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Recent posts:

Winter Party Fundraiser December 2017 Talk: Preservation Advocacy, August 17th Open House at 1300 Mount Curve Avenue East Lake of the Isles Walking Tour May 21st New Research on the “Lost” Healy Block: Tour May 7th A Presentation on Master Builders Ingham and Parsons, Saturday, March 18th. Healy Project Winter Party Henry Ingham’s Yorkshire Healy Project Fundraiser at the Lowbrow, May 9th Healy Block Historic District Tour: April 17th Healy Project Holiday Old House Reception CANCELED–Healy Block Historic District Walking Tour–November 8 More Hauntings: Houses Built by Henry Ingham Healy House Hauntings Tour Intro to the History of the North Wedge North Wedge Architectural Walking Tour, October 3rd Healy Phoenix #2 Healy Phoenix #1 Report on the Event: A Great Dinner for a Good Cause A Child’s View of T.P. Healy’s Family Big Win for Healy Block Residents: Revised I-35W Expansion Plan T.P. Healy: Farmer, Commission Merchant & Wholesale Grocer in Nova Scotia Open April 25th: Restored 1885 House in Wedge Learn from the Past, Learn from the Present Grandstanding and Stonewalling at City Hall: Trashing the Public Trust Orth House Demolition An Open Letter to Minneapolis City Council Regarding the Orth House Demolition The Truth Will Out II: More Lies That Brought Down 2320 Colfax Avenue South The Truth Will Out: Lies that Brought Down 2320 Colfax Avenue South Judge Denies Injunction against Wrecking 2320 Colfax Avenue South Poisoning the Well: Testimony about 2320 Colfax Avenue South “City Ghosts” Visit Victorian House Historic North Wedge Walking Tour: Sunday, September 7th Combining New and Old: A New Vision for the Orth House A Place That Matters Healy Project Files Suit to Stop Demolition of the Orth House Happy Earth Day, Zero-Credibility City of Minneapolis Stop Demolition: Allow a designation study for the Orth House Perverting New Urbanism II: Greenwashing Demolition Perverting New Urbanism for Fun and Profit Size Matters: Development at Franklin-Lyndale DEN$ITY: Building Utopia in Gopher City Hypocrisy at City Hall: Planning Department Scorns Sustainable Development Déjà Vu All Over Again: Threats to Healy Houses Renewed Healy Project Special Kickoff Tour Saving Private Houses In Landmark Decision, City Council Stops Demolition of 2320 Colfax Avenue South What’s the Greenest Building? Who Lives in Lowry Hill East? Revoltin’ Developments VI: What You Can Do Revoltin’ Developments V: Sappy Citizens and Maudlin Attachments Revoltin’ Developments IV: Density and City Planning Revoltin’ Developments III: Density and Livability Revoltin’ Developments II: Healy Houses in the Wedge Revoltin’ Developments, Part I Healy Descendant Acquires the Bennett-McBride House On Memorial Day Lost Healys on the Healy Block More Lost Healys The Broom House: 3111 Second Avenue South More on Round Hill Happy Birthday, T.P. The Edmund G. Babbidge House: 3120 Third Avenue South Brightening the Corner: 3101 Second Avenue South 2936 Portland Avenue The Andrew H. Adams House: 3107 Second Avenue South Clones: 2932 Park and 1425 Dupont North The J.B. Hudson House: 3127 Second Avenue South Second Healy Family Home: 3131 Second Avenue South Schlocked: ‎2639-41 Bryant Avenue South 1976 Sheridan Avenue South: Preserved Exterior The William L. Summer House, 3145 Second Avenue South Two More in the Wedge Weapon of Mass Healy Destruction: I-35W Construction The Third: Healy Builds in the Wedge The Second: 3139 Second Avenue South Healy’s First House: 3137 Second Avenue South Anders Christensen, T.P.Healy, and the Healy Project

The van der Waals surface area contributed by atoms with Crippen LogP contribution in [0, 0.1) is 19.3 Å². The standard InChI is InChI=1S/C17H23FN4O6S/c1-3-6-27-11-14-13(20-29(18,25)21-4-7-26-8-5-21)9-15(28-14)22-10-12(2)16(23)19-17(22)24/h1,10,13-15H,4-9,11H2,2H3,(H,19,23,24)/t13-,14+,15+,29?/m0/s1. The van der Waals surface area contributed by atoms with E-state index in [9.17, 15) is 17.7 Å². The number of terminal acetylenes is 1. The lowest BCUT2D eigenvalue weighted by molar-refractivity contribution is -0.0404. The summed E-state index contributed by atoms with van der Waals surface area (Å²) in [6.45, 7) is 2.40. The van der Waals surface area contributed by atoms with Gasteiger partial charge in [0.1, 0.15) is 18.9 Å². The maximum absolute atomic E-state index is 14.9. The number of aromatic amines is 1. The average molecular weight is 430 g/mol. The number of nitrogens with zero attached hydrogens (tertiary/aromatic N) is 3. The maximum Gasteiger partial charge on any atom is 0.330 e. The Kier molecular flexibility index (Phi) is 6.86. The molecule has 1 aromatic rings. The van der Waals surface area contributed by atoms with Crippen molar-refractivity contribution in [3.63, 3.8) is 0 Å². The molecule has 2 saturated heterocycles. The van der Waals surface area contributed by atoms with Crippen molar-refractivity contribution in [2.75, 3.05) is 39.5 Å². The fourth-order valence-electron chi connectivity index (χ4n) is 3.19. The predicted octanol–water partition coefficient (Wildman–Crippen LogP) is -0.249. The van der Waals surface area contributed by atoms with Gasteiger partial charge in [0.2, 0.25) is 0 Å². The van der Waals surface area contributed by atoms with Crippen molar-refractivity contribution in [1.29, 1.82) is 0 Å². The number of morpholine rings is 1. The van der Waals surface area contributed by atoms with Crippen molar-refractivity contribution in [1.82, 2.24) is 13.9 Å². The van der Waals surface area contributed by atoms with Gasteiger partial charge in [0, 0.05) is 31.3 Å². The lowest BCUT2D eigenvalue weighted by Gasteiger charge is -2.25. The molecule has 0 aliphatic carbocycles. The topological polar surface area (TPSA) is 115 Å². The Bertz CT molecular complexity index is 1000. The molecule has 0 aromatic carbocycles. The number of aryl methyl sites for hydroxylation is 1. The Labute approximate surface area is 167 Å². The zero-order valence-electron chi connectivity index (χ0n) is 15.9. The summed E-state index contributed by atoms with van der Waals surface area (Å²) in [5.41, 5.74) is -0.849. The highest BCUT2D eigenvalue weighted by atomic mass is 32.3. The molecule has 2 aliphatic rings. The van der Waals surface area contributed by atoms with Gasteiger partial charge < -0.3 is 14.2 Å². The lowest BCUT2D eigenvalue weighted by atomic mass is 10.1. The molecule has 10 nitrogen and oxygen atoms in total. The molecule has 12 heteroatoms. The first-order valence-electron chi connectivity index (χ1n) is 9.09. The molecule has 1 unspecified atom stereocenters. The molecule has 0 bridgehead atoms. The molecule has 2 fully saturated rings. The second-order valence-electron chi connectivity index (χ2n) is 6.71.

Happy Birthday, T.P.

Theron Potter Healy was born in Round Hill, Nova Scotia, Canada, on May 14th, 1844.  In 1866 he married Mary Anne Jefferson, also of Round Hill.  From what we can piece together, Healy started his career as a shipbuilder.  He moved to Halifax, where he continued in the shipbuilding trade. However, disaster struck in 1883, when one of the vessels he owned was lost in a storm. Because of this loss, and probably also because wooden ships were at the end of their commercial use, Healy picked up his growing family and moved to Minneapolis. Three years later his first house went up at 3137 Second Avenue South.

healy family
Theron and Mary Ann with their children. l-r back row: Alice, Charles, Dora, Lena; middle row: Reginald, T.P.,Mary Anne, Erena; front row: Birdie, Chester, Bessie.

(Thanks to the Halifax (NS) Public Library, info on the shipwreck that spurred T.P.’s move to the US–Vessel: Mary E. Banks, Type: Schooner (wood, 2 masts, 1 deck), Tonnage: 50.2, Length: 62.4′, Breadth: 17.6, Draft: 8′, Built at Barrington, NS, 1863, Date lost: August 30, 1883, Cause: Stranded during gale on shoals off L’Ardoise, Cape Breton, Value: vessel $1,500+ cargo $2,000, Owner: Theron Healy.)

Much research remains to be done on Healy’s work in Canada.  Round Hill is a small community on the Annapolis River, off the Bay of Fundy on Nova Scotia’s west coast.  Here are images from Round Hill currently on the Web:

gothic rh
This vernacular Gothic Revival house in rural Round Hill is listed for sale at $198,.000.  No building date is given, but its style suggests it was built mid-19th century.  Shown at right is its barn with the gambrel roof Healy used so frequently in his later designs.
The Annapolis Valley from Round Hill in autumn.